Here are six observations on Seahawks' rookie mini-camp from beat reporters Jayson Jenks and Bob Condotta.
Here are three impressions from Seahawks’ rookie mini-camp over the weekend from beat writers Jayson Jenks and Bob Condotta.
First, from Jenks:
This could be a fun rookie class.
I’m talking about their personalities, and let me say right away: That won’t matter if they don’t turn out to be good players. Everyone knows that. But also, it’s rookie mini camp, in May, meaning we don’t have much to go on right now, not after three days of no-contact practice with a bunch of tryout players all over the field.
We also don’t have much based only on the few minutes the players spent answering questions, but on first impression alone, they’re an interesting group.
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Shaq Griffin, the third-round corner, has charisma and seems to enjoy telling stories. Nazair Jones, the third-round defensive tackle, does too (He’s roommates with second-round pick Malik McDowell, who is quiet and most definitely not a talker, which prompted Jones to say, “You guys should know that already”). Amara Darboh, the third-round receiver, has an amazing life story. And sixth-round corner Mike Tyson, who Delano Hill said was the jokester of the group, is named MIKE TYSON.
Again, it’s early and I’m not trying to make too much of a few brief interviews. But there’s potential for this to be a fun group.
It’s hard to see any of the quarterbacks at rookie mini camp beating out Trevone Boykin for the backup job.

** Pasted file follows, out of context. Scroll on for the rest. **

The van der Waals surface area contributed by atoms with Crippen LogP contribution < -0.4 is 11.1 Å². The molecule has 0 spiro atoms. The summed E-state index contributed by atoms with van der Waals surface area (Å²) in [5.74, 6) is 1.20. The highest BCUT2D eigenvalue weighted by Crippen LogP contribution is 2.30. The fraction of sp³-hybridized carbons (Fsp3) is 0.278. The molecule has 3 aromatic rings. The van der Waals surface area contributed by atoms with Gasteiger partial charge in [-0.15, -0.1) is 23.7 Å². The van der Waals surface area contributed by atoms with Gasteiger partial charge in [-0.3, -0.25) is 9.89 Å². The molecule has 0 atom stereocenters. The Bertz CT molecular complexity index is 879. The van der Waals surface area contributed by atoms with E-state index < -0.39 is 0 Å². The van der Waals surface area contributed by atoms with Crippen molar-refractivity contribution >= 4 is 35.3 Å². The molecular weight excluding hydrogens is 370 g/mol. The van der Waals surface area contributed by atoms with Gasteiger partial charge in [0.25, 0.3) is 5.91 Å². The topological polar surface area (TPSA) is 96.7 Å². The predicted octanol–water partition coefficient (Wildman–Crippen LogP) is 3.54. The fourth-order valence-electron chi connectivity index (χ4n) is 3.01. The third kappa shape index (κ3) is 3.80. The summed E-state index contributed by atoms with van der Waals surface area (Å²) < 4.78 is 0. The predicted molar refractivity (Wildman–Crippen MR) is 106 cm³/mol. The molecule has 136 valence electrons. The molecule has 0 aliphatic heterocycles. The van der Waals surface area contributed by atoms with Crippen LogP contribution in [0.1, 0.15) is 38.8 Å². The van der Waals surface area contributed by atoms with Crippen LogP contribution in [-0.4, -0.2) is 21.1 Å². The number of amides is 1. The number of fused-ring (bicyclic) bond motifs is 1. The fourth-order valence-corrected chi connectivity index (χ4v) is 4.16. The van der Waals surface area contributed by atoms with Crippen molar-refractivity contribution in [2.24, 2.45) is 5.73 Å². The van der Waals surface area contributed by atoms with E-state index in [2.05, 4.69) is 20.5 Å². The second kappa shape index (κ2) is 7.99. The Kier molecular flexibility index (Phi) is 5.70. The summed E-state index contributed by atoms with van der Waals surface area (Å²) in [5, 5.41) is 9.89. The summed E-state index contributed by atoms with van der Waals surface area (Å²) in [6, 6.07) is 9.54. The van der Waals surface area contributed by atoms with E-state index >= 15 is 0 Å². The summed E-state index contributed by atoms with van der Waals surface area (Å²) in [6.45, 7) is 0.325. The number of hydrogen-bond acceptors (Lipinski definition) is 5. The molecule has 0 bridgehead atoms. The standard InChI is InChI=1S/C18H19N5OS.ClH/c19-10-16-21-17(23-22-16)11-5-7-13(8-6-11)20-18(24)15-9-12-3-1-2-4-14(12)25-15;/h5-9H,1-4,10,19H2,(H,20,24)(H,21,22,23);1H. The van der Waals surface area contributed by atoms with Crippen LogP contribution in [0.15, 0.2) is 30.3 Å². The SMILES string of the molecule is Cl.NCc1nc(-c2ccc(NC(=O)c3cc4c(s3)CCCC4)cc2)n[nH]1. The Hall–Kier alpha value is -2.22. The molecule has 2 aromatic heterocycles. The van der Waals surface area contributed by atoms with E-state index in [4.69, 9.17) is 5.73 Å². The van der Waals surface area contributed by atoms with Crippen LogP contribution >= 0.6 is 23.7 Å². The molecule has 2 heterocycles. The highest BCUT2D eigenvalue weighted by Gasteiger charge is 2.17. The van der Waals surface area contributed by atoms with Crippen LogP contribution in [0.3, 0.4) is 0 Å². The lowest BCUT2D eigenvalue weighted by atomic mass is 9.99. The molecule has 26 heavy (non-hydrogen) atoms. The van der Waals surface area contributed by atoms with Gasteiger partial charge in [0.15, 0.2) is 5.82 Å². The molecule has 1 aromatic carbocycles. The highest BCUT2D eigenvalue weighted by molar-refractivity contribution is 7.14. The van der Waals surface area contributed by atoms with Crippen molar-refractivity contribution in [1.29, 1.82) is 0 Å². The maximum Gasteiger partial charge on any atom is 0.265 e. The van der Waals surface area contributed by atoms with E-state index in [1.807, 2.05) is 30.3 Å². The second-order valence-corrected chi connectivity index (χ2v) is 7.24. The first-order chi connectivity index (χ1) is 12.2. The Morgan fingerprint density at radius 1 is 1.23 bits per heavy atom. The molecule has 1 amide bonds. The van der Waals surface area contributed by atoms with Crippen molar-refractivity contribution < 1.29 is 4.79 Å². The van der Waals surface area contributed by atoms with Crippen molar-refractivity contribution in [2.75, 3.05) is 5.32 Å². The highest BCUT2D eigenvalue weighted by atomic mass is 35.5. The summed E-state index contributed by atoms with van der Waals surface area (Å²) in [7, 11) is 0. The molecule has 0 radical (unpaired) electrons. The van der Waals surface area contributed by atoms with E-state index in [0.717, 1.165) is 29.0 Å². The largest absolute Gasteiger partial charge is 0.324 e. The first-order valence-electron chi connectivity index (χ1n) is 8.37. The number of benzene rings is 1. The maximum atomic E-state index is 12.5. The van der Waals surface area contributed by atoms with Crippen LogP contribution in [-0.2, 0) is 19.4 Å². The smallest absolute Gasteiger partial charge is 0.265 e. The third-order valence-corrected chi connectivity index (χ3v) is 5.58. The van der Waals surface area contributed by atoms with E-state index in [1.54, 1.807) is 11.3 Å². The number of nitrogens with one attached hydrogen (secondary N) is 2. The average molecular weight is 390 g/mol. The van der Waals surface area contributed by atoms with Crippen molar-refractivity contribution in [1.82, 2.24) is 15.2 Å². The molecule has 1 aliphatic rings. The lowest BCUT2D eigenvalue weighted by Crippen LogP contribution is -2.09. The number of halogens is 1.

There have been questions about Boykin’s future, particularly after his arrest in the offseason. Boykin, an undrafted free agent last season, barely played in 2016, although the Seahawks liked his upside and athletic ability. But it was expected that they’d bring in more competition, especially after the injury-prone season Wilson had.
That very well could still happen with a veteran quarterback, but in the two days of practice that I watched, none of the young quarterbacks looked ready to push Boykin.
The Seahawks had three quarterbacks throwing during rookie mini camp: Former Skyline star Jake Heaps, Michael Birdsong from Tennessee Tech and Skyler Howard from West Virginia.
Only Howard was signed as an undrafted free agent; the Seahawks talked about his ability to throw the deep ball and make plays immediately after the draft.
However, it was Birdsong who made the biggest impression this weekend with Seahawks coach Pete Carroll saying Sunday that “I thought Birdsong did very well. Probably graded out the best of those guys in terms of completion percentage and things like that. He’s competing well to show there, he threw some really good footballs. … we’ve got decisions to make.”
That could mean that the Seahawks decide to sign Birdsong, which it most logical to think they’d let Howard go to clear room.
On first impression, however, none of the three looked poised to beat out Boykin.
Receiver Cyril Grayson is fast in a way that was actually surprising.
When I think of track stars, especially track stars attempting to play football, I think of straight-line burners: Guys who run fast one way but struggle changing directions. Grayson is definitely that kind of fast, but he also looked quick and agile.
You’ve probably heard Grayson’s story but just in case: A former LSU All-American and national champion in track, Grayson signed with the Seahawks this offseason having never played football. So it’s not surprising that Grayson looks fast even amongst a bunch of other fast guys. It’s kind of surprising, however, that he cut so quickly, that he looked so nimble.
He’s only 5-foot-9, so maybe it shouldn’t be surprising. But it was.
Grayson was quick in small spaces (I always compare Doug Baldwin and Ricardo Lockette when thinking about this; Lockette is faster but Baldwin has quicker burst making cuts). Grayson is raw and a long shot to make the roster, but he glides on the field. That’s a good place to start at least.
And from Condotta:
Jordan Roos might just get into the mix for the starting position at left guard.